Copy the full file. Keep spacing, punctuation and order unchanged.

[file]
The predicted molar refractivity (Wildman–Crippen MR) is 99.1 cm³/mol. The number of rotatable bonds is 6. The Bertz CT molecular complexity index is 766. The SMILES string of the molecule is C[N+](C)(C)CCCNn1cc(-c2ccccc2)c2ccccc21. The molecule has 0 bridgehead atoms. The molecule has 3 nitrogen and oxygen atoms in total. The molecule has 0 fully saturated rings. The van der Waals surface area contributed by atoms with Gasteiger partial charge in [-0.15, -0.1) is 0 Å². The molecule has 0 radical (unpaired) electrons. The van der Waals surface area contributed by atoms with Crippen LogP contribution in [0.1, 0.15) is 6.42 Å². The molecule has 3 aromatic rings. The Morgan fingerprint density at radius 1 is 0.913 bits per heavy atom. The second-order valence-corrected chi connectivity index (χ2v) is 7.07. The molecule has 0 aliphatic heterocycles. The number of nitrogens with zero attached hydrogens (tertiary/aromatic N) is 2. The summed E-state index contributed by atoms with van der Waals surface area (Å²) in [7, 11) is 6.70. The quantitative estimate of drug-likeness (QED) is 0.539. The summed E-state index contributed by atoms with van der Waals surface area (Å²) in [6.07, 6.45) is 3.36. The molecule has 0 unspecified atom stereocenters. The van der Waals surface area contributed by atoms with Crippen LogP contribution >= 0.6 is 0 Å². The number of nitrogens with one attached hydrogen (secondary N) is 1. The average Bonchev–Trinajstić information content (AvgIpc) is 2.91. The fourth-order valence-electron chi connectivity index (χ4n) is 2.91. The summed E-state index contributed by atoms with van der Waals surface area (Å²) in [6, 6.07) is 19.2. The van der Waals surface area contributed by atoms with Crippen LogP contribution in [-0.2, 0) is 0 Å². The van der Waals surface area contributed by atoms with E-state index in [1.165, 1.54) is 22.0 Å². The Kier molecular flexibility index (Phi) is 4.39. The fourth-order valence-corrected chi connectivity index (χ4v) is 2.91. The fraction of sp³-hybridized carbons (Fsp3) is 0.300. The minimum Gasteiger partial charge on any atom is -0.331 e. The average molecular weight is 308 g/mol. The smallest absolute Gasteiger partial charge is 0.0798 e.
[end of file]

The predicted molar refractivity (Wildman–Crippen MR) is 99.1 cm³/mol. The number of rotatable bonds is 6. The Bertz CT molecular complexity index is 766. The SMILES string of the molecule is C[N+](C)(C)CCCNn1cc(-c2ccccc2)c2ccccc21. The molecule has 0 bridgehead atoms. The molecule has 3 nitrogen and oxygen atoms in total. The molecule has 0 fully saturated rings. The van der Waals surface area contributed by atoms with Gasteiger partial charge in [-0.15, -0.1) is 0 Å². The molecule has 0 radical (unpaired) electrons. The van der Waals surface area contributed by atoms with Crippen LogP contribution in [0.1, 0.15) is 6.42 Å². The molecule has 3 aromatic rings. The Morgan fingerprint density at radius 1 is 0.913 bits per heavy atom. The second-order valence-corrected chi connectivity index (χ2v) is 7.07. The molecule has 0 aliphatic heterocycles. The number of nitrogens with zero attached hydrogens (tertiary/aromatic N) is 2. The summed E-state index contributed by atoms with van der Waals surface area (Å²) in [7, 11) is 6.70. The quantitative estimate of drug-likeness (QED) is 0.539. The summed E-state index contributed by atoms with van der Waals surface area (Å²) in [6.07, 6.45) is 3.36. The molecule has 0 unspecified atom stereocenters. The van der Waals surface area contributed by atoms with Crippen LogP contribution >= 0.6 is 0 Å². The number of nitrogens with one attached hydrogen (secondary N) is 1. The average Bonchev–Trinajstić information content (AvgIpc) is 2.91. The fourth-order valence-electron chi connectivity index (χ4n) is 2.91. The summed E-state index contributed by atoms with van der Waals surface area (Å²) in [6, 6.07) is 19.2. The van der Waals surface area contributed by atoms with Crippen LogP contribution in [-0.2, 0) is 0 Å². The van der Waals surface area contributed by atoms with E-state index in [1.165, 1.54) is 22.0 Å². The Kier molecular flexibility index (Phi) is 4.39. The fourth-order valence-corrected chi connectivity index (χ4v) is 2.91. The fraction of sp³-hybridized carbons (Fsp3) is 0.300. The minimum Gasteiger partial charge on any atom is -0.331 e. The average molecular weight is 308 g/mol. The smallest absolute Gasteiger partial charge is 0.0798 e.